Superman does have a vulnerability in the form of Kryptonite, a mineral from his home planet that can deprive him of his super powers, weaken and potentially kill him. Similarly, supervisors and workers in the oil & gas industry are trained in the awareness and dangers of potential exposure to H2S (hydrogen sulphide) which would have equally devastating consequences for them.
Superman can fly beyond the speed of light, which defies the imagination, and means that even time travel is possible. This can be really handy if something unplanned and unwanted occurs. A quick return to the past to correct an action or incident that could change an undesired outcome in the future would be a really good tool to have in the toolbox of a safety practitioner. Unfortunately we are not there just yet, although technologies are being developed at such break-neck speeds that I wouldn’t count that capability out forever. The laser beam that Superman can project from his eyes that will melt steel or see through objects and his super hearing are technologies that are feasible today.
The message is that the supervisor is the key to a company’s success in keeping a safe workplace in an environment of ever increasing legislative and operational demands. He is the individual who is charged with communicating to workers the employer’s policies and procedures and is the one who is most likely to have the respect and day-to-day attention of front-line workers.
The safety workload expected of supervisors has this year been greatly expanded under new legislation introduced by the Alberta and Canadian Governments with Bills 30, C45 and C46.
BILL 30: AN ACT TO PROTECT THE HEALTH AND WELL-BEING OF WORKING ALBERTANS
BILL C-45: THE CANNABIS ACT & BILL C-46: AN ACT TO AMEND THE CRIMINAL CODE (CANADA)
The CAGC recommends that companies visit the Energy Safety Canada website frequently at the following link www.energysafetycanada.com to stay current with the tools and resources that are being developed for compliance with legislated requirements for supervisors. These include but are not limited to: Hazard Identification, Harassment & Violence in the Workplace, Accident Investigation, Competency Management Systems, Fit-for-Duty, Supervisor Competency, Canadian Model for Providing a Safe Workplace version 6, Standards for Competent Supervision to Prevent Critical Outcomes (IRP 7) and Supervisor Leadership for Health & Safety in the Workplace.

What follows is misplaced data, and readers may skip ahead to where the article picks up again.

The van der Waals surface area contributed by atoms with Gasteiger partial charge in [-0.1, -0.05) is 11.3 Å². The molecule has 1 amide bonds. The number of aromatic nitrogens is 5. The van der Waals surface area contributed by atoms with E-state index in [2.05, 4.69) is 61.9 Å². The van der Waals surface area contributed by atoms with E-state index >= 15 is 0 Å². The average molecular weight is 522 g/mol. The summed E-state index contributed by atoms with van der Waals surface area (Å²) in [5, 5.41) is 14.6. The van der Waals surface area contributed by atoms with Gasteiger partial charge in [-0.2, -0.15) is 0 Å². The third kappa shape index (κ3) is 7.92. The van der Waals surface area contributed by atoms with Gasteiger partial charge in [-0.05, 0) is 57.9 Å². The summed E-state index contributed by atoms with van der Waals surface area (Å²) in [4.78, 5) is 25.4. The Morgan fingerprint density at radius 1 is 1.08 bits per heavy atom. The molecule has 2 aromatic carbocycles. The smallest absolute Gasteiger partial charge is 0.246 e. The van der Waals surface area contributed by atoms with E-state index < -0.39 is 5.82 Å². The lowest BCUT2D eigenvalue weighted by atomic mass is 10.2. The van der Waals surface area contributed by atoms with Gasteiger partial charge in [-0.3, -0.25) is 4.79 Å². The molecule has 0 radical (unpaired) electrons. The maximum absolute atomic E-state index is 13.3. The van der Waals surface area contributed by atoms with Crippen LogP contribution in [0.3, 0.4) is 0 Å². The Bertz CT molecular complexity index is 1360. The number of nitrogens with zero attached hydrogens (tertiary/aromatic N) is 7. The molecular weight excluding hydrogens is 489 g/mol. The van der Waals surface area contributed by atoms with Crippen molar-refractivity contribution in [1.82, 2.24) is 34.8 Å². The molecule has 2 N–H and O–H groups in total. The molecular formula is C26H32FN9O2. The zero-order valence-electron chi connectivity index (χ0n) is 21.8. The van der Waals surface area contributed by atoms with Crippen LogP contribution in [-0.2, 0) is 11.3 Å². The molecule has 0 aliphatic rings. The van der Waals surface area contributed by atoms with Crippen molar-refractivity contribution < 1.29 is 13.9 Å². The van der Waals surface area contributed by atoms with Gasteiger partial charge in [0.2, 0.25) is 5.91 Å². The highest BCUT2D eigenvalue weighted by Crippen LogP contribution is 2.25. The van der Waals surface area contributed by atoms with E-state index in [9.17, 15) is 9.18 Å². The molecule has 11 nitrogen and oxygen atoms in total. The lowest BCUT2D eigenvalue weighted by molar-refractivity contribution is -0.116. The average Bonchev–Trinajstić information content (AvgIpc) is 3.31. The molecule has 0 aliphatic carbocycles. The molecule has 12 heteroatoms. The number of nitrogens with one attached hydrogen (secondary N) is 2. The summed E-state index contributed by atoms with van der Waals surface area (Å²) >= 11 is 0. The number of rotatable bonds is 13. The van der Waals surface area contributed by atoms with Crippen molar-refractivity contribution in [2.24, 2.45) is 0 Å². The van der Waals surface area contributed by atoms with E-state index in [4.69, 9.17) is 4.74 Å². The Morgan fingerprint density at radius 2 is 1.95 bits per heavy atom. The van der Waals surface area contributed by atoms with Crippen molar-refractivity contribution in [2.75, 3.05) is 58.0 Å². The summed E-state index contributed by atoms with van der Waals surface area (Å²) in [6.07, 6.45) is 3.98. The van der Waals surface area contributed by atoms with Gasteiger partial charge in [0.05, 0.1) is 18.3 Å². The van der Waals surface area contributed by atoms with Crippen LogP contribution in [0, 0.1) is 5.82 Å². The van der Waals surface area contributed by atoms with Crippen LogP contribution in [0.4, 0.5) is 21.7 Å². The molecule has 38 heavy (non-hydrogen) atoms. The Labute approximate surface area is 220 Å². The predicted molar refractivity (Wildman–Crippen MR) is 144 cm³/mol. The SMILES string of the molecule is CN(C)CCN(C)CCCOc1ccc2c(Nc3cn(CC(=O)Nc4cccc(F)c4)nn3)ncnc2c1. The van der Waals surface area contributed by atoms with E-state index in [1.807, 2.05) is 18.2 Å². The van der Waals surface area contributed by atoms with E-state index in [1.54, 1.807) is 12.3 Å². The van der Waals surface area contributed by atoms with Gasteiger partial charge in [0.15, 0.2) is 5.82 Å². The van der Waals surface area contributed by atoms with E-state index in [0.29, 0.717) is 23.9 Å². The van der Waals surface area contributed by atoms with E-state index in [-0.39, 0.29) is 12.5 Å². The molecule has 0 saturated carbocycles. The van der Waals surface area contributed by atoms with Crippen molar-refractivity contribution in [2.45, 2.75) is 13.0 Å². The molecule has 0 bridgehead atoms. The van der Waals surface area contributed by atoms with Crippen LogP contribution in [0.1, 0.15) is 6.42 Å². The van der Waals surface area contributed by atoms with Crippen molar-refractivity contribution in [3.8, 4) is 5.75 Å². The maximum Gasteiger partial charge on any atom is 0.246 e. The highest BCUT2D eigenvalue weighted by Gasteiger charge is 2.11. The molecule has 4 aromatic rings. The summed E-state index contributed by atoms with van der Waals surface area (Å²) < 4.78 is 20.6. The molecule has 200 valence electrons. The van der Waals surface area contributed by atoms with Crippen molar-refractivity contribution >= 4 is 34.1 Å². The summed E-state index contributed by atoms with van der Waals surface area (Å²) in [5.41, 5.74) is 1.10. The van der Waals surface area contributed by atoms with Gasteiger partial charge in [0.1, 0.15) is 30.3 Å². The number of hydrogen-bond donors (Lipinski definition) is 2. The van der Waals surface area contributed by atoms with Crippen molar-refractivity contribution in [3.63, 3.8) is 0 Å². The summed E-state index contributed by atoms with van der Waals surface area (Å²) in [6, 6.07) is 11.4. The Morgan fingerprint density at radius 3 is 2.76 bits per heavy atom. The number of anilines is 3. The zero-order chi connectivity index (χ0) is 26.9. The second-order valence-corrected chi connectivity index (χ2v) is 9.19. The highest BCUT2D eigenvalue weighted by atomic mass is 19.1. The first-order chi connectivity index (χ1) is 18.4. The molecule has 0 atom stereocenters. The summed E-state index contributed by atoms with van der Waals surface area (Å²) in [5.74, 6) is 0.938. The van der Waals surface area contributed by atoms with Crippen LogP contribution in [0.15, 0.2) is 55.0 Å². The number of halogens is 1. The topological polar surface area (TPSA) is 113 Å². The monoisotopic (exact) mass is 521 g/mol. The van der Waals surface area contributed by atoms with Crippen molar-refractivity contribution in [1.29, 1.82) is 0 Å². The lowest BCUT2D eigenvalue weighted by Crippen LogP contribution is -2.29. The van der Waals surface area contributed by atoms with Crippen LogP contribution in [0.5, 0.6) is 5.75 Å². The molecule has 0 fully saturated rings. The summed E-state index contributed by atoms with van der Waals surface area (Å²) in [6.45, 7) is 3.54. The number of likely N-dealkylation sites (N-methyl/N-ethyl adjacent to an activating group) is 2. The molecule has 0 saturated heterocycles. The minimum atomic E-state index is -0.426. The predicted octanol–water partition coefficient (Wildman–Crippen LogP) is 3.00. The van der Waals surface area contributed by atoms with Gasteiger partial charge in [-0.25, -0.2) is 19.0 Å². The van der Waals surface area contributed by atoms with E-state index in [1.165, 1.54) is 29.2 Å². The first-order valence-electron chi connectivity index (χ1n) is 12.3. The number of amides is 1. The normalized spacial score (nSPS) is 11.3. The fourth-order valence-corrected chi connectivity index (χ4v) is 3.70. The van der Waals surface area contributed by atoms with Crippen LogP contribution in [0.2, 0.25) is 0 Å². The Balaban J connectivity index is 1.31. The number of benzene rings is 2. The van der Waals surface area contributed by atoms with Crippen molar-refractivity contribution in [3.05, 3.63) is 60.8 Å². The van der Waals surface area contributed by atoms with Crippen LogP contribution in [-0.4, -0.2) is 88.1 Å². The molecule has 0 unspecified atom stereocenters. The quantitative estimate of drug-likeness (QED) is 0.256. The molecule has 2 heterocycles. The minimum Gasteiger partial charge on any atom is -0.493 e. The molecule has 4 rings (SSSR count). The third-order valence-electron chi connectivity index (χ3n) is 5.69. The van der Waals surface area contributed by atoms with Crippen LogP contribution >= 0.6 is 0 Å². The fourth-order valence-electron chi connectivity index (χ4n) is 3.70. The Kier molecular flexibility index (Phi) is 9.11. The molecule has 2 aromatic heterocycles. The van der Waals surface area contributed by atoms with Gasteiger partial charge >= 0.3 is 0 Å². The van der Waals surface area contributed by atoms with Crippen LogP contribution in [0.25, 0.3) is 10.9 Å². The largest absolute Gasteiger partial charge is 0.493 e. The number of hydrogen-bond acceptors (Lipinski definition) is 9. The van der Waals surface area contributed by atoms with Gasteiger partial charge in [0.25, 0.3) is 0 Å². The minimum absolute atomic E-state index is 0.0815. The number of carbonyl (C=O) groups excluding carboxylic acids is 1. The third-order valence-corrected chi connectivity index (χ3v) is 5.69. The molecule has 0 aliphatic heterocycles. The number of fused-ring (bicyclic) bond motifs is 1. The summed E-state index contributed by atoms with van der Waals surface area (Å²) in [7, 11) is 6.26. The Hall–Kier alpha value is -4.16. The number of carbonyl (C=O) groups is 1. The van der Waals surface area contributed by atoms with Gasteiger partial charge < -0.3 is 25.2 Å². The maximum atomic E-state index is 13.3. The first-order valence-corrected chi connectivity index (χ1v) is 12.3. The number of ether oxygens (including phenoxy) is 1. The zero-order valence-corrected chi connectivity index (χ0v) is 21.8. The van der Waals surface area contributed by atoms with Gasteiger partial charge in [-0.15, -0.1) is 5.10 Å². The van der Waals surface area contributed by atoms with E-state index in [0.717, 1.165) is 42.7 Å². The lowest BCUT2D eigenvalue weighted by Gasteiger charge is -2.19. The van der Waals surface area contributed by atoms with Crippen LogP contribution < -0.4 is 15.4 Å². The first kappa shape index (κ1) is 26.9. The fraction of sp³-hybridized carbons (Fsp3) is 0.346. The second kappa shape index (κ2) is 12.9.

In conclusion, although Superman was a safety guy, not every safety guy is a superman. Also not every supervisor is a safety guy and it should be realized that he will need training and employer support to get to a level of competency that will keep those under his direction safe.
Faster than a speeding bullet. More powerful than a locomotive. Able to leap tall buildings in a single bound. Look! Up in the sky! It’s a bird, it’s a plane, it’s Superman!
Yes, it’s Superman, strange visitor from another planet who came to earth with powers and abilities far beyond those of mortal men. Superman, who can change the course of mighty rivers, bend steel in his bare hands. And who, disguised as Clark Kent, mild-mannered reporter for a great metropolitan newspaper, fights a never ending battle for truth, justice and the American way.